Monthly Archives: September 2014

Weekly Market Commentary 09/29/14

The Markets

Last week offered some lessons in career management, economics, and investor impulse, among other things. Derek Jeter, the well-loved Yankees shortstop, finished the final home game of his career by smacking a game-winning hit. Throughout his last season, ticket prices for Yankees games soared on the secondary market with $16 bleacher seats selling for more than $200. By the end of the season, ticket vendors were asking as much as $11,000 a seat.

On the other coast, Bill Gross, renowned bond guru, did not retire. Gross left the firm he helped found for a smaller money manager. Shares of stock in his new company rose about 43 percent as investors anticipated the potential inflow of new assets. They also anticipated an outflow of assets from his old firm, according to Barron’s, which caused yields on Treasuries and corporate bonds to move higher on Friday, pushing prices south.

Gross’s shifting alliance wasn’t the only thing churning bond markets last week, however. Trepidation about global economic growth and geopolitical matters (e.g., Russia vs. Ukraine, etc.) had investors fleeing to “safe assets” earlier in the week. That pushed Treasury yields lower and prices higher. Barron’sreported:

“Thursday’s markets were all about a flight from risk, in part because of reports of a Russian draft law to confiscate foreign-owned assets in retaliation for Ukraine sanctions. More important is the message from “Dr. Copper,” suggesting weakness globally, whether in faltering Europe or slowing China. All of which suggests it will be an even more “considerable time” until the Federal Reserve raises interest rates.”

Volatility may be the name of the game for a while. Bloomberg suggested looking backward for guidance about the future. In 2013, Fed Chairman Ben Bernanke suggested tapering could begin sooner than expected. Treasury yields leapt by 1 percent as the market threw a “taper tantrum.” Just last week, Chairwoman Janet Yellen warned markets the Federal Open Market Committee statement was not a promise about the timing of rate hikes. Bloomberg said investors remained complacent. Apparently, they weren’t concerned unexpected economic strength in the United States could move the timetable forward.

At the end of the week, the Commerce Department reported economic growth was more robust than originally thought during the second quarter. The economy grew at the fastest rate in more than two years.

DO YOU HAVE WHAT IT TAKES? If you’re about 74 inches tall, have a deep voice, and have run a marathon, you may. The Economist’s recent article, Look of a Leader, found, “It is remarkable, in this supposed age of diversity, how many bosses still conform to the stereotype.” The article included a mixture of studies describing the characteristics of chief executive officers (CEOs) and other leaders:

  • 30 percent of Fortune 500 companies’ CEOs are 74 inches or taller (less than 4 percent of Americans are that tall).
  • Voice quality was more important than content when people were asked to evaluate executive speeches.
  • Male CEOs with the deepest voices earn $187,000 more each year, on average.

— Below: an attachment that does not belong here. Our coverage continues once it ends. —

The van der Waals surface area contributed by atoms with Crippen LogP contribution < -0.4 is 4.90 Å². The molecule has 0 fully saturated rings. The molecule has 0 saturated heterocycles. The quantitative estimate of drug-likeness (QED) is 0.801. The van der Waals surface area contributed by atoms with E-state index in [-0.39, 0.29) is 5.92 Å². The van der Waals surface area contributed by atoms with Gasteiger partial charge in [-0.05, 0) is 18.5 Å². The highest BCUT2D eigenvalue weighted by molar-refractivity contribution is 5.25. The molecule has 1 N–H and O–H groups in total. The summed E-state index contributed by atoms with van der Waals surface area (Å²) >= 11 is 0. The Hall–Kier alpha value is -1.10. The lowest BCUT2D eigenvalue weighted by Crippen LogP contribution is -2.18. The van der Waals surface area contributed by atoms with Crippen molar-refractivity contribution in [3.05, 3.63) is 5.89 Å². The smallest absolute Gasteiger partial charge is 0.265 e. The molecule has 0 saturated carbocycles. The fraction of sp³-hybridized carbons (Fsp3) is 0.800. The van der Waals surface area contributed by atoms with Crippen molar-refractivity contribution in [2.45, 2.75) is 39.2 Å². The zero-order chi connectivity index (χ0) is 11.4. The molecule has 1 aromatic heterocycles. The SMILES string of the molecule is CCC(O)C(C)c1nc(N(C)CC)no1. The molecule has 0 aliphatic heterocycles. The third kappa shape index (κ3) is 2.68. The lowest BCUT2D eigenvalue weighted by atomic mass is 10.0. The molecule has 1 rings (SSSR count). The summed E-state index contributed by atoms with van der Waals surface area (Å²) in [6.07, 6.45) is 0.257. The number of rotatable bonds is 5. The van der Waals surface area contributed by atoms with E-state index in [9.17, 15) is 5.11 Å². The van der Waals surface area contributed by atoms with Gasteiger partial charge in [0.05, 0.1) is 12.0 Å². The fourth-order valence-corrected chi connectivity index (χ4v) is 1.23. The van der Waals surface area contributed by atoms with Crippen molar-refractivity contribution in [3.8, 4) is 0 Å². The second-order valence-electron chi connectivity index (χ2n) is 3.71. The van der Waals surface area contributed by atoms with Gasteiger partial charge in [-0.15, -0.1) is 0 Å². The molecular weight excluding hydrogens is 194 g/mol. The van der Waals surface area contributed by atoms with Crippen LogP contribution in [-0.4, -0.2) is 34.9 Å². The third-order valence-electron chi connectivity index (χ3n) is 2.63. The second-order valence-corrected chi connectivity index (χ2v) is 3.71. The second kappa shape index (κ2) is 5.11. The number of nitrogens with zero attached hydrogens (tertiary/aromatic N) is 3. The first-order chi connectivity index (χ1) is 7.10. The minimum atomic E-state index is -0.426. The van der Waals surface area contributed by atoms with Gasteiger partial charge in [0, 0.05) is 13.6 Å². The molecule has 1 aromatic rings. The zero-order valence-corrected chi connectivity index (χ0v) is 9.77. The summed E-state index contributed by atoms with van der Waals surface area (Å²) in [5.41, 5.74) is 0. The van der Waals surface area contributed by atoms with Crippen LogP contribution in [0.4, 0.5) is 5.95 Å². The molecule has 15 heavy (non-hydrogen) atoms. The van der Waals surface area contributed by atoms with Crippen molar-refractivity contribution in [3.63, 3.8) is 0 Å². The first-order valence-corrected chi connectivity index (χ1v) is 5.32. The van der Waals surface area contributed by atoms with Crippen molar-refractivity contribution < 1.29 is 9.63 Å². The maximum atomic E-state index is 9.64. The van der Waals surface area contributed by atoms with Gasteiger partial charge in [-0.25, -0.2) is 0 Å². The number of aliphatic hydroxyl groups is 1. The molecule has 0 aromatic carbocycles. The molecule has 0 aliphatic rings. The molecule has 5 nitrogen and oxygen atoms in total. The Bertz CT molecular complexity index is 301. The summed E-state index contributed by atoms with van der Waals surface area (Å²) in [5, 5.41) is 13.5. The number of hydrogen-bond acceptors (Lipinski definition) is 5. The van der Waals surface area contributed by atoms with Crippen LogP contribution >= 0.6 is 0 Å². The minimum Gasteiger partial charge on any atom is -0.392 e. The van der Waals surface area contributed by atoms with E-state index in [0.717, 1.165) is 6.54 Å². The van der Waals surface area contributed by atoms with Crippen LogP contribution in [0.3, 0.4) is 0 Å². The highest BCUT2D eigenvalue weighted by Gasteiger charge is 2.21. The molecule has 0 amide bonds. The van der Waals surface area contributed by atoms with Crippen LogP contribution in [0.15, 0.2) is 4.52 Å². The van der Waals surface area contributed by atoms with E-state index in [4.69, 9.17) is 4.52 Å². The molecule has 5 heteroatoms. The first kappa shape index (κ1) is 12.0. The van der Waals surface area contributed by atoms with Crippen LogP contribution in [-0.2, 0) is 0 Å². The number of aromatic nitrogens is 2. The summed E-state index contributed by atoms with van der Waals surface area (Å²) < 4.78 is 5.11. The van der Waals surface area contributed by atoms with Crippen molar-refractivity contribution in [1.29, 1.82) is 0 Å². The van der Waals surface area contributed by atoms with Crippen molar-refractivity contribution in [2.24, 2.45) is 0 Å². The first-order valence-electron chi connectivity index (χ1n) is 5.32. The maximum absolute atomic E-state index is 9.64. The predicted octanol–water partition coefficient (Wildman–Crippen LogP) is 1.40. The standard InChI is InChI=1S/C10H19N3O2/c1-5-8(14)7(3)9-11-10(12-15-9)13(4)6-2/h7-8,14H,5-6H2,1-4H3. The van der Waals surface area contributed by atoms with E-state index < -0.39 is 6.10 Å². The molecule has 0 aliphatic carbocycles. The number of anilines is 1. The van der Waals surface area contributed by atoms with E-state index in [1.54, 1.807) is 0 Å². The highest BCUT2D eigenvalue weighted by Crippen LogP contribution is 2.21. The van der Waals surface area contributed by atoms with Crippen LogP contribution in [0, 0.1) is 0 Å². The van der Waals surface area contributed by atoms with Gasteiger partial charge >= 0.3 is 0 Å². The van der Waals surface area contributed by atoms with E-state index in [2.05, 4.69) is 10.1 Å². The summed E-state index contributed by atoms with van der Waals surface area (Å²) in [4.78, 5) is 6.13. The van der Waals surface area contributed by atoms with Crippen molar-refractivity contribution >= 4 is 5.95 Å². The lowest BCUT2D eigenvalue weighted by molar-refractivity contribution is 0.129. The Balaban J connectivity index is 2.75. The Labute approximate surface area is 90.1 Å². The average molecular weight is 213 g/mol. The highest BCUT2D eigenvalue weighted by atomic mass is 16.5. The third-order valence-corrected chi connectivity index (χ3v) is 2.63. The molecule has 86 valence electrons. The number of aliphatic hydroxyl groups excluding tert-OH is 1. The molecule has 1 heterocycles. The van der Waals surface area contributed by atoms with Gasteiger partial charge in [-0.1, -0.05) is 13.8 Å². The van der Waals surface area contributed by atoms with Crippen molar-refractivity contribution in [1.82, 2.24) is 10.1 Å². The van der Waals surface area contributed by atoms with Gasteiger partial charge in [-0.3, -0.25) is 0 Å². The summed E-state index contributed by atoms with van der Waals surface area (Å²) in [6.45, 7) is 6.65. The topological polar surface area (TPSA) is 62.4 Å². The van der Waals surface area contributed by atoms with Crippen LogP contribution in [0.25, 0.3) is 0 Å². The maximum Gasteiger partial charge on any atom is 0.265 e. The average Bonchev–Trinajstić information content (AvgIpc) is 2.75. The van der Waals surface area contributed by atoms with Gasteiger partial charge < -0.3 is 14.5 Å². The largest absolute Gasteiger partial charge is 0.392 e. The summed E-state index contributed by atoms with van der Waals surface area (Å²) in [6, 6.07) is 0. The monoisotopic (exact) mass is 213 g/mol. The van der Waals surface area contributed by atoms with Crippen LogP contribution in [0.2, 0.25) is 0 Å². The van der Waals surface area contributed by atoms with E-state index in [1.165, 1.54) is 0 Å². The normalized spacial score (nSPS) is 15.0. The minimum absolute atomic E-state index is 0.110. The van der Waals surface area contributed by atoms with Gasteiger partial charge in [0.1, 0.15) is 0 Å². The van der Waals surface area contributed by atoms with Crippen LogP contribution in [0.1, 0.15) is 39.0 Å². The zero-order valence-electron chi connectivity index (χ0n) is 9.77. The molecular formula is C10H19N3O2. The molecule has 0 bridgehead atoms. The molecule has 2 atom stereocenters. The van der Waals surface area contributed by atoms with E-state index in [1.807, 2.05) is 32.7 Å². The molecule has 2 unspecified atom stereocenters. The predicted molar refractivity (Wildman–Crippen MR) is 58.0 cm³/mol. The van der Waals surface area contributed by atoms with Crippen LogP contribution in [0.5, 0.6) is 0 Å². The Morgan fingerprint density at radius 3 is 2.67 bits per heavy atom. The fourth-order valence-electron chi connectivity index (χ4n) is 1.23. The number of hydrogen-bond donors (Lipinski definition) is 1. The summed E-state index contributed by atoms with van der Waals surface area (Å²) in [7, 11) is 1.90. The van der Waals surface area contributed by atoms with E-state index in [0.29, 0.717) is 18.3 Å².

• Companies with CEOs who had finished marathons were worth about 5 percent more, on average, than those with CEOs that had not.

Don’t worry. All is not lost. Those who have not been gifted with height, athleticism, and lower voice registers can give themselves a leg up by adopting power poses. Amy Cuddy, a Harvard professor (who delivered an exceptionally popular TED talk in 2012), has found non-verbal expressions of power dominance (body language) can influence other people’s perceptions and our own well-being:

“There’s one very important thing everyone should do before heading into a job interview, giving a big speech, or attempting an athletic feat… Everyone should spend two minutes power posing. What, you ask, is power posing? It is adopting the stances associated with confidence, power, and achievement – chest lifted, head held high, arms either up or propped on the hips.”

These poses can change body chemistry. High-power poses increase levels of testosterone and decrease levels of cortisol (a stress hormone), helping people feel more confident. Low-power poses, on the other hand, increase cortisol levels, causing people to feel more stressed. If you’re after an executive-level position competing with equally qualified candidates, power poses could give you an edge.

Weekly Focus – Think About It

“Your image isn’t your character. Character is what you are as a person.”
                                        –Derek Jeter, New York Yankee’s recently retired shortstop

* This newsletter was prepared by Peak Advisor Alliance. Peak Advisor Alliance is not affiliated with the named broker/dealer.
* Government bonds and Treasury Bills are guaranteed by the U.S. government as to the timely payment of principal and interest and, if held to maturity, offer a fixed rate of return and fixed principal value.  However, the value of fund shares is not guaranteed and will fluctuate.
*Corporate bonds are considered higher risk than government bonds but normally offer a higher yield and are subject to market, interest rate and credit risk as well as additional risks based on the quality of issuer coupon rate, price, yield, maturity, and redemption features.